My early days of prompt crafting were like throwing darts in the dark, hoping to hit the bullseye of coherence. But even now that I’m much better, AI-generated images can be quite bizarre. Three-legged dancers, disembodied limbs (not belonging to anyone), deformed limbs, and strangely elongated arms, as in the example below. I had Leonardo-AI (one of the leading AI image generators) create an image of two football players bro-hugging each other with the theme of friendship transcending their being on opposing teams. At a glance, the image seems fine until you look closer where the two players’ arms come together at the elbow (circled), and you realize the Black player’s forearm would have to be impossibly long from his elbow to where his hand is on the other player’s back (see the arrows).

“It’s okay, bro."

Scolded by Silicon: The AI Etiquette Class

The day AI turned into a grammar teacher

Ah, the sweet sting of being schooled by a silicon-based life form. Quite often, I've found myself on the receiving end of a digital scolding, with AI chiding me for my ambiguous prompts. Once, it clearly became irritated when I kept pressing the re-generate button and modifying the prompt and said to me, in so many words, “To achieve the desired image, please render a clear description of the image so that I can help you." It was a humbling experience. I curled up on the floor in fetal.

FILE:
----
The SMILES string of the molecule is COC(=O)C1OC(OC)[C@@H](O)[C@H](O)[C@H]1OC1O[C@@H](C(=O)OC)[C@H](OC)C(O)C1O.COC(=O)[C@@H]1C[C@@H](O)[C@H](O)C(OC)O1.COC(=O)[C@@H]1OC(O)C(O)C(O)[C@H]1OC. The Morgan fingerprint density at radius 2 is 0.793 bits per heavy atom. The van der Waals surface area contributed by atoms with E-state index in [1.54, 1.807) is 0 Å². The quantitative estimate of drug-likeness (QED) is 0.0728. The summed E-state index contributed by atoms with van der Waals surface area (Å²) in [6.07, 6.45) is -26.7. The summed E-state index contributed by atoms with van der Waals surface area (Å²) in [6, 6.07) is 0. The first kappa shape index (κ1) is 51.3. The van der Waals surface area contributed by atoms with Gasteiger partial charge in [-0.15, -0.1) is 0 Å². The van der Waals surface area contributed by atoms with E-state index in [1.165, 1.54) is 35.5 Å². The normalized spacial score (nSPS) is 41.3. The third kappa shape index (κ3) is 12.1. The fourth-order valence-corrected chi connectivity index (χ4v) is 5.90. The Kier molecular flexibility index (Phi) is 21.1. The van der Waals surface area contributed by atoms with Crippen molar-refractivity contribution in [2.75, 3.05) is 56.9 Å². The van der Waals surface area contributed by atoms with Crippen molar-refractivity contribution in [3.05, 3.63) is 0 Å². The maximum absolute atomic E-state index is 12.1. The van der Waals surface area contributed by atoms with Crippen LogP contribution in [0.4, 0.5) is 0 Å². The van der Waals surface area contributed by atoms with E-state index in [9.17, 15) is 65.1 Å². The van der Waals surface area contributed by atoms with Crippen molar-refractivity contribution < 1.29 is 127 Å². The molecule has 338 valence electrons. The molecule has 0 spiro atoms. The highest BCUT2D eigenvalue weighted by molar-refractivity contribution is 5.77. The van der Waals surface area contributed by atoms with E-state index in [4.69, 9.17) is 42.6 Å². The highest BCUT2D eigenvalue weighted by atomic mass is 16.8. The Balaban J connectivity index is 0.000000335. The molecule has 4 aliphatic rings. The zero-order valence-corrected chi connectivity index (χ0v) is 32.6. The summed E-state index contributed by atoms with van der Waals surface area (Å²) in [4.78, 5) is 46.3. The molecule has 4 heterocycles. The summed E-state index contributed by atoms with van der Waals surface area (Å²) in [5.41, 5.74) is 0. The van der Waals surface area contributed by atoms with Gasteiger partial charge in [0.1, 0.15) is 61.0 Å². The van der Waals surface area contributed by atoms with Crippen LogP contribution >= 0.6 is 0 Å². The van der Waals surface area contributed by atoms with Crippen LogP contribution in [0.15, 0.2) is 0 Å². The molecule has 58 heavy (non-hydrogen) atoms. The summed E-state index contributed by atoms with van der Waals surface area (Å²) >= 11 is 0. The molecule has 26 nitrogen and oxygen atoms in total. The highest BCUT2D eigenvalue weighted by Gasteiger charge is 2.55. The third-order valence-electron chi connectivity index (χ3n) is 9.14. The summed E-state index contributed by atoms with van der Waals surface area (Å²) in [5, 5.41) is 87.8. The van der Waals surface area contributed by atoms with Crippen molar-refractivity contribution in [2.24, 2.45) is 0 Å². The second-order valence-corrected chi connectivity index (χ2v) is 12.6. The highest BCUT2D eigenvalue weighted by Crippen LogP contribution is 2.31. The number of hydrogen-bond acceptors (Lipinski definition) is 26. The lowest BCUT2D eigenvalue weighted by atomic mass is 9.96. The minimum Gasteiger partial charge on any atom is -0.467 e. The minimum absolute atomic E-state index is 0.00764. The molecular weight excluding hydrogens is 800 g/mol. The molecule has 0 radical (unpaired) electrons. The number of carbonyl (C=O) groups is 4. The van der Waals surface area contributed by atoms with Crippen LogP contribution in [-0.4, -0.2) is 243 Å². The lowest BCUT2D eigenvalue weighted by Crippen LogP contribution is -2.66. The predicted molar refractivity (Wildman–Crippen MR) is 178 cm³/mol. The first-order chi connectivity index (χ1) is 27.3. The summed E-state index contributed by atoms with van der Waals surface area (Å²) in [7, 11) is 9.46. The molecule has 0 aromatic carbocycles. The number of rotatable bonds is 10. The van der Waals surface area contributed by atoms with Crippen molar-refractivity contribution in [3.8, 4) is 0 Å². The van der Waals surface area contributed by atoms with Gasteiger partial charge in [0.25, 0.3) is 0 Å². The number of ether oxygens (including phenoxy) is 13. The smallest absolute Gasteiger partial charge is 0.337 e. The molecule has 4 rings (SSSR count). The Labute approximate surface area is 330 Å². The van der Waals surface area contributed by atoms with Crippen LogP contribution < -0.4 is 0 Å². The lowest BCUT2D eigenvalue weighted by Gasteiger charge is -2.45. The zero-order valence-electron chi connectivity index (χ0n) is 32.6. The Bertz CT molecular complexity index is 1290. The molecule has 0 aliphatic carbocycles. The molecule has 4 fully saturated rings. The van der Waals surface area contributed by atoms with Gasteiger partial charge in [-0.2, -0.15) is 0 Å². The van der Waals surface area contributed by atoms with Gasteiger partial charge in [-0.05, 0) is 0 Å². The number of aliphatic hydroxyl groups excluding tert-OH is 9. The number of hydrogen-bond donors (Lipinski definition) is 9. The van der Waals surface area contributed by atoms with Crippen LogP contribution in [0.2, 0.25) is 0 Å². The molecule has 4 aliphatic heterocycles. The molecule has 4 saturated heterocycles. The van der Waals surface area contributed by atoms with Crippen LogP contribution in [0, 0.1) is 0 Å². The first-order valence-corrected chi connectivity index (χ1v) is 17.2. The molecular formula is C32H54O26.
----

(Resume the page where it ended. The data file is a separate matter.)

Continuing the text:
The Blush Algorithm: Navigating AI's Moral Compass

Venturing into the risqué with AI is like trying to flirt in binary code: it's awkward, confusing, and ends with a lot of zeros. Suggest anything remotely saucy, and AI transforms into a digital prude, wagging its proverbial finger with moral chastisement. The ensuing conversations left me hot-faced, apologizing to my computer screen as if it were a scandalized aunt at a family dinner. I tell you, Chat GPT's “I cannot help you with that” response leaves one cold because it's the exact replay of Hal, the computer in 2001: A Space Odyssey--I’m sorry, Dave. I just can’t do that.

Remember when we used to predict computer advances in the far future? Well, they arrived early.

Financial Advice or Existential Crisis? AI's Ultimate Clapback